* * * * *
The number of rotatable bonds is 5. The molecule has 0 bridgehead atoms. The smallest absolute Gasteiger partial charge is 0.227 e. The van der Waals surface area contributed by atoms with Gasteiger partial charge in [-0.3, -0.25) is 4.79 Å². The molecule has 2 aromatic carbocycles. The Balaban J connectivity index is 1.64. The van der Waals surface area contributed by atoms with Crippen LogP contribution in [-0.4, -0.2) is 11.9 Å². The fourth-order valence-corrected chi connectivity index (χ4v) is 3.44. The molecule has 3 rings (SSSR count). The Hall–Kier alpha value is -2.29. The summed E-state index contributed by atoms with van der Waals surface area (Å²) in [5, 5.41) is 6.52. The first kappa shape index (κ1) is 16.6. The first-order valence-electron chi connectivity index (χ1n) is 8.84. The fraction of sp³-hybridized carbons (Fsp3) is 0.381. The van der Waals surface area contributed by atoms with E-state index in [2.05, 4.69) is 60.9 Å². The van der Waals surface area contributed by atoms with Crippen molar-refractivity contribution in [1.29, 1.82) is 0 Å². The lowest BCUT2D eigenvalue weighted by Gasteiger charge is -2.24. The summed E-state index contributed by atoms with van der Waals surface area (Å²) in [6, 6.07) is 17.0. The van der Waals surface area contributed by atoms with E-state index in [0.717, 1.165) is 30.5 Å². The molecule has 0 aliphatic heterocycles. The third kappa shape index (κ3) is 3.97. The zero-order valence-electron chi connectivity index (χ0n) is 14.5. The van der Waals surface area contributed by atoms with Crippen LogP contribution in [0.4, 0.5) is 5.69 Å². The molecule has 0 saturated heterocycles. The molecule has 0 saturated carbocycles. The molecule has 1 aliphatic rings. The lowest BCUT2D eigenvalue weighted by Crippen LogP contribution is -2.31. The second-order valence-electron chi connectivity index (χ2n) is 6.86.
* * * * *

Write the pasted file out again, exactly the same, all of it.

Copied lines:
The number of rotatable bonds is 5. The molecule has 0 bridgehead atoms. The smallest absolute Gasteiger partial charge is 0.227 e. The van der Waals surface area contributed by atoms with Gasteiger partial charge in [-0.3, -0.25) is 4.79 Å². The molecule has 2 aromatic carbocycles. The Balaban J connectivity index is 1.64. The van der Waals surface area contributed by atoms with Crippen LogP contribution in [-0.4, -0.2) is 11.9 Å². The fourth-order valence-corrected chi connectivity index (χ4v) is 3.44. The molecule has 3 rings (SSSR count). The Hall–Kier alpha value is -2.29. The summed E-state index contributed by atoms with van der Waals surface area (Å²) in [5, 5.41) is 6.52. The first kappa shape index (κ1) is 16.6. The first-order valence-electron chi connectivity index (χ1n) is 8.84. The fraction of sp³-hybridized carbons (Fsp3) is 0.381. The van der Waals surface area contributed by atoms with E-state index in [2.05, 4.69) is 60.9 Å². The van der Waals surface area contributed by atoms with Crippen molar-refractivity contribution in [1.29, 1.82) is 0 Å². The lowest BCUT2D eigenvalue weighted by Gasteiger charge is -2.24. The summed E-state index contributed by atoms with van der Waals surface area (Å²) in [6, 6.07) is 17.0. The van der Waals surface area contributed by atoms with E-state index in [0.717, 1.165) is 30.5 Å². The molecule has 0 aliphatic heterocycles. The third kappa shape index (κ3) is 3.97. The zero-order valence-electron chi connectivity index (χ0n) is 14.5. The van der Waals surface area contributed by atoms with Crippen LogP contribution in [0.4, 0.5) is 5.69 Å². The molecule has 0 saturated heterocycles. The molecule has 0 saturated carbocycles. The molecule has 1 aliphatic rings. The lowest BCUT2D eigenvalue weighted by Crippen LogP contribution is -2.31. The second-order valence-electron chi connectivity index (χ2n) is 6.86.